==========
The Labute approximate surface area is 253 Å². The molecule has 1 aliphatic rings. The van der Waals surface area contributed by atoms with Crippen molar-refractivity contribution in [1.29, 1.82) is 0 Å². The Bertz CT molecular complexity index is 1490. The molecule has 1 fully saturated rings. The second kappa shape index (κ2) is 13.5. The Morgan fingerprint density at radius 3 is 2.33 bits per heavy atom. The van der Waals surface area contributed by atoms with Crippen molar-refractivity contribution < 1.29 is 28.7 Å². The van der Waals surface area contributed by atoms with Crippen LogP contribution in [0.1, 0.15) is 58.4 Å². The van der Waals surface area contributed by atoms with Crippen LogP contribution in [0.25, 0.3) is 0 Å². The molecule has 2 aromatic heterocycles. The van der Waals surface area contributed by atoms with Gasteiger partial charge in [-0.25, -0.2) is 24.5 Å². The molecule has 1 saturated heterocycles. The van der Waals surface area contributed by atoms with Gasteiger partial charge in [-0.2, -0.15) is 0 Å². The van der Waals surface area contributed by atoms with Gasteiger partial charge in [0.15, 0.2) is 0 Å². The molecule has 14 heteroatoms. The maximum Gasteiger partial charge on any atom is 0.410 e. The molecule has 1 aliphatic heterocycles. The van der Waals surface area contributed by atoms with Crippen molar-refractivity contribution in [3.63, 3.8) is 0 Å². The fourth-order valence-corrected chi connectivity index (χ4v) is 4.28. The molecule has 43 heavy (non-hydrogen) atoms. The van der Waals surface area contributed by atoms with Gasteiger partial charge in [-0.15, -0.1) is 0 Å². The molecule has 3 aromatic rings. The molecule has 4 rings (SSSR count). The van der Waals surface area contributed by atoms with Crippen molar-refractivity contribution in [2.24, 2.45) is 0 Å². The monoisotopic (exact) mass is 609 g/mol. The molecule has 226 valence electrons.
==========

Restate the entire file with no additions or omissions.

The Labute approximate surface area is 253 Å². The molecule has 1 aliphatic rings. The van der Waals surface area contributed by atoms with Crippen molar-refractivity contribution in [1.29, 1.82) is 0 Å². The Bertz CT molecular complexity index is 1490. The molecule has 1 fully saturated rings. The second kappa shape index (κ2) is 13.5. The Morgan fingerprint density at radius 3 is 2.33 bits per heavy atom. The van der Waals surface area contributed by atoms with Crippen molar-refractivity contribution < 1.29 is 28.7 Å². The van der Waals surface area contributed by atoms with Crippen LogP contribution in [0.1, 0.15) is 58.4 Å². The van der Waals surface area contributed by atoms with Crippen LogP contribution in [0.25, 0.3) is 0 Å². The molecule has 2 aromatic heterocycles. The van der Waals surface area contributed by atoms with Gasteiger partial charge in [-0.25, -0.2) is 24.5 Å². The molecule has 1 saturated heterocycles. The van der Waals surface area contributed by atoms with Gasteiger partial charge in [-0.2, -0.15) is 0 Å². The van der Waals surface area contributed by atoms with Gasteiger partial charge in [0.15, 0.2) is 0 Å². The molecule has 14 heteroatoms. The maximum Gasteiger partial charge on any atom is 0.410 e. The molecule has 1 aliphatic heterocycles. The van der Waals surface area contributed by atoms with Crippen molar-refractivity contribution in [3.63, 3.8) is 0 Å². The fourth-order valence-corrected chi connectivity index (χ4v) is 4.28. The molecule has 43 heavy (non-hydrogen) atoms. The van der Waals surface area contributed by atoms with Gasteiger partial charge in [-0.15, -0.1) is 0 Å². The molecule has 3 aromatic rings. The molecule has 4 rings (SSSR count). The van der Waals surface area contributed by atoms with Crippen molar-refractivity contribution in [2.24, 2.45) is 0 Å². The monoisotopic (exact) mass is 609 g/mol. The molecule has 226 valence electrons.